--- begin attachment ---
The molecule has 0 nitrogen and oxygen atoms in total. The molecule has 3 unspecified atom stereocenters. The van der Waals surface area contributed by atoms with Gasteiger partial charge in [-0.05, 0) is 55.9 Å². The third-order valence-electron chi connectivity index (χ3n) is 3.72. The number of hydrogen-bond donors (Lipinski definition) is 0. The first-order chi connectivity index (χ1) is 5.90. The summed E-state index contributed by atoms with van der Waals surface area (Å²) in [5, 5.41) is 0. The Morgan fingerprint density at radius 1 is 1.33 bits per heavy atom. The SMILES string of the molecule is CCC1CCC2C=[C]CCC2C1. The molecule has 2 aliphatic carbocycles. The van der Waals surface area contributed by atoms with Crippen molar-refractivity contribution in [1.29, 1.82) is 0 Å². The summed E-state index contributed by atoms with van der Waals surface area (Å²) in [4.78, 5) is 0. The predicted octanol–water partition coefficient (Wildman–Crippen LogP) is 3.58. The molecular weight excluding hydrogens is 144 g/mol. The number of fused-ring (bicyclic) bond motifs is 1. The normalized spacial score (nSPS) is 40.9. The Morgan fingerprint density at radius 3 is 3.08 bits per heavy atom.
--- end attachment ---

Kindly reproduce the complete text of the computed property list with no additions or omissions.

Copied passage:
The molecule has 0 nitrogen and oxygen atoms in total. The molecule has 3 unspecified atom stereocenters. The van der Waals surface area contributed by atoms with Gasteiger partial charge in [-0.05, 0) is 55.9 Å². The third-order valence-electron chi connectivity index (χ3n) is 3.72. The number of hydrogen-bond donors (Lipinski definition) is 0. The first-order chi connectivity index (χ1) is 5.90. The summed E-state index contributed by atoms with van der Waals surface area (Å²) in [5, 5.41) is 0. The Morgan fingerprint density at radius 1 is 1.33 bits per heavy atom. The SMILES string of the molecule is CCC1CCC2C=[C]CCC2C1. The molecule has 2 aliphatic carbocycles. The van der Waals surface area contributed by atoms with Crippen molar-refractivity contribution in [1.29, 1.82) is 0 Å². The summed E-state index contributed by atoms with van der Waals surface area (Å²) in [4.78, 5) is 0. The predicted octanol–water partition coefficient (Wildman–Crippen LogP) is 3.58. The molecular weight excluding hydrogens is 144 g/mol. The number of fused-ring (bicyclic) bond motifs is 1. The normalized spacial score (nSPS) is 40.9. The Morgan fingerprint density at radius 3 is 3.08 bits per heavy atom.